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Critz: Barnes-Watkins Reclamation Project Receives National Award

Critz: Barnes-Watkins Reclamation Project Receives National Award
JOHNSTOWN, PA — Congressman Mark S. Critz (PA-12) announced today that the Pennsylvania Department of Environmental Protection’s Barnes-Watkins Refuse Pile Reclamation Project, located in Cambria County, has received the 2010 Appalachian Region Abandoned Mine Land Reclamation Award by the U.S. Department of the Interior’s Office of Surface Mining Reclamation and Enforcement (OSM).  The award recognizes the best mine reclamation project in OSM’s Appalachian Region. 
“For decades, the Barnes-Watkins refuse pile was a source of pollution to the Susquehanna River watershed and the local community,” commented Critz.  “By cleaning up and reclaiming the land, we have significantly improved water quality while creating an opportunity for future economic development.” 
OSM Director Joe Pizarchik added: “The Pennsylvania Department of Environmental Protection Bureau of Abandoned Mine Reclamation is to be commended for its remarkable success in eliminating the dangers this abandoned mine site posed to the public and the environment.  The benefits that high-quality abandoned mine reclamation provides to surrounding communities are many:  minimizing safety hazards, eliminating hazardous runoffs into streams, and turning eyesores into attractive landscapes.  The Abandoned Mine Land Program demonstrates what state and Federal partnerships can achieve for communities,” he added.
The Barnes-Watkins refuse pile contained 1.3 million tons of coal refuse, covered 18 acres and was situated on the bank of and, in some locations, directly in the West Branch Susquehanna River.  The refuse pile increased the concentrations of iron and aluminum in the West Branch.   Acidity increased an average of 170 milligrams per liter downstream of the refuse pile compared to water upstream.  The refuse pile also was burning, posing air quality concerns for nearby residents.  In addition to the environmental and health hazards it posed, the refuse pile contained steep, dangerous embankments.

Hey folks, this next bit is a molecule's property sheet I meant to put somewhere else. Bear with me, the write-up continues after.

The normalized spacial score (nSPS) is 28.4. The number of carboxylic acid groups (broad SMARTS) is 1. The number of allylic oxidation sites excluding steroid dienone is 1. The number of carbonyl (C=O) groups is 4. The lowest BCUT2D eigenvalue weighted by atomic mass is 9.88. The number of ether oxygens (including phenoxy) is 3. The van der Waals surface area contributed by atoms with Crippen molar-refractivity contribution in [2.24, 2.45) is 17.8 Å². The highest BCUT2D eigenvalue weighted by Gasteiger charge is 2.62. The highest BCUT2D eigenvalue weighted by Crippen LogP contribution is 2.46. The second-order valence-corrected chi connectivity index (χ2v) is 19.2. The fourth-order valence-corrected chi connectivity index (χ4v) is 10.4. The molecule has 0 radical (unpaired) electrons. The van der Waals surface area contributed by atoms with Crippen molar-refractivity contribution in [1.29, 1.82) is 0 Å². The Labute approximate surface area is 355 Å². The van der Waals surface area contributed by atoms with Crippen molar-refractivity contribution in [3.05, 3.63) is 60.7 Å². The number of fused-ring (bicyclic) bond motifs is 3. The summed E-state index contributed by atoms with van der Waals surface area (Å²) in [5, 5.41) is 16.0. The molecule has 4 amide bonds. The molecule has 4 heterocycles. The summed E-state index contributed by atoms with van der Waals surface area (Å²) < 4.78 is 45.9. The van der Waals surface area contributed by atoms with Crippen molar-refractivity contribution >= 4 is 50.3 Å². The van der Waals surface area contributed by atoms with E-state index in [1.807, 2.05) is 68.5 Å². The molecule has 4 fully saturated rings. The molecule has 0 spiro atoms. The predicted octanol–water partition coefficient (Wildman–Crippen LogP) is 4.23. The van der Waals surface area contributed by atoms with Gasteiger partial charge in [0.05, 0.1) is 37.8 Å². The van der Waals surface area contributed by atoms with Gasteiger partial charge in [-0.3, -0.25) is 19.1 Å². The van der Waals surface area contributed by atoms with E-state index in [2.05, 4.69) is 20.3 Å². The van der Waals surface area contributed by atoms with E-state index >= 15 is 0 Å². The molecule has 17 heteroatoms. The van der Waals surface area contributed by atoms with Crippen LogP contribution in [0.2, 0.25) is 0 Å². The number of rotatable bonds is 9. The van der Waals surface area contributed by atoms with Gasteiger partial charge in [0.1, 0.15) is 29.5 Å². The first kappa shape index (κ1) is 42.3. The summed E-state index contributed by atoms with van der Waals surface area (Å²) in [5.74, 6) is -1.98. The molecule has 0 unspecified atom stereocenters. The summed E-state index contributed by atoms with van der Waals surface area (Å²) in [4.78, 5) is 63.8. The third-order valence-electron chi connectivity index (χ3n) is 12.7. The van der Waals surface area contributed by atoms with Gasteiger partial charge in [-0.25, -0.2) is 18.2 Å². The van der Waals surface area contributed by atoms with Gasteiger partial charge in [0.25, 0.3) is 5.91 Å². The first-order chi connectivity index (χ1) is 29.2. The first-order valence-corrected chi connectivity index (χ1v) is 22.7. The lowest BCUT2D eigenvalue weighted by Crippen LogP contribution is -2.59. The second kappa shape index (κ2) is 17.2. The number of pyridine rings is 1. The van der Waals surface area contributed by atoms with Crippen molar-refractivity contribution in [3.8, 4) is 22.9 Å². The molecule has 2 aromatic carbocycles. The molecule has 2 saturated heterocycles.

This reclamation project successfully eliminated dangerous piles and embankments, eliminated the material burning within the refuse pile, and largely eliminated the site’s Priority 3 water problems.  The surrounding community is now safer because these hazards have been eliminated.  In addition, community residents no longer have to deal with the dust from the pile and the sulfuric smell of the refuse fire.
This project also produced significant results for the West Branch Susquehanna River.  The river now has room to properly flood and dissipate energy during high-water events, instead of flooding into the refuse pile, and is no longer filtering through the pile as it tries to follow the old riverbed through where the pile once stood.  As a result, the water chemistry of the West Branch Susquehanna has improved dramatically. 
Begun in 1992, OSM’s Abandoned Mine Land Reclamation Awards showcase exemplary reclamation techniques.  Abandoned Mine Land (AML) projects funded wholly or in part and completed by approved state or tribal programs are eligible for the awards, which cover coal, non-coal, and emergency reclamation projects.  A panel of judges, composed of directors of state reclamation programs and OSM managers, voted to determine the winners.  This year, OSM is recognizing five reclamation projects: one project judged to be the best in the nation, one small-scale reclamation project, and one project from each of OSM’s three regions (Appalachian, Mid-Continent, and Western).  
OSM and its state and tribal partners are responsible under the Surface Mining Control and Reclamation Act of 1977 (SMCRA) for reclaiming and restoring land and water degraded by mining operations abandoned before this law was passed. OSM administers a fund, which collects from a fee on current coal production nationwide, that pays for reclamation work.  In Fiscal Year 2010 alone, OSM has allocated $369 million in AML funds, of which    Pennsylvania was allocated $43.8 million. In addition to providing for funding to reclaim abandoned mine lands, SMCRA requires mine operators to protect citizens and the environment from the hazards posed by surface coal mining and restore mine lands to beneficial uses once mining is completed. For more information about OSM, visit
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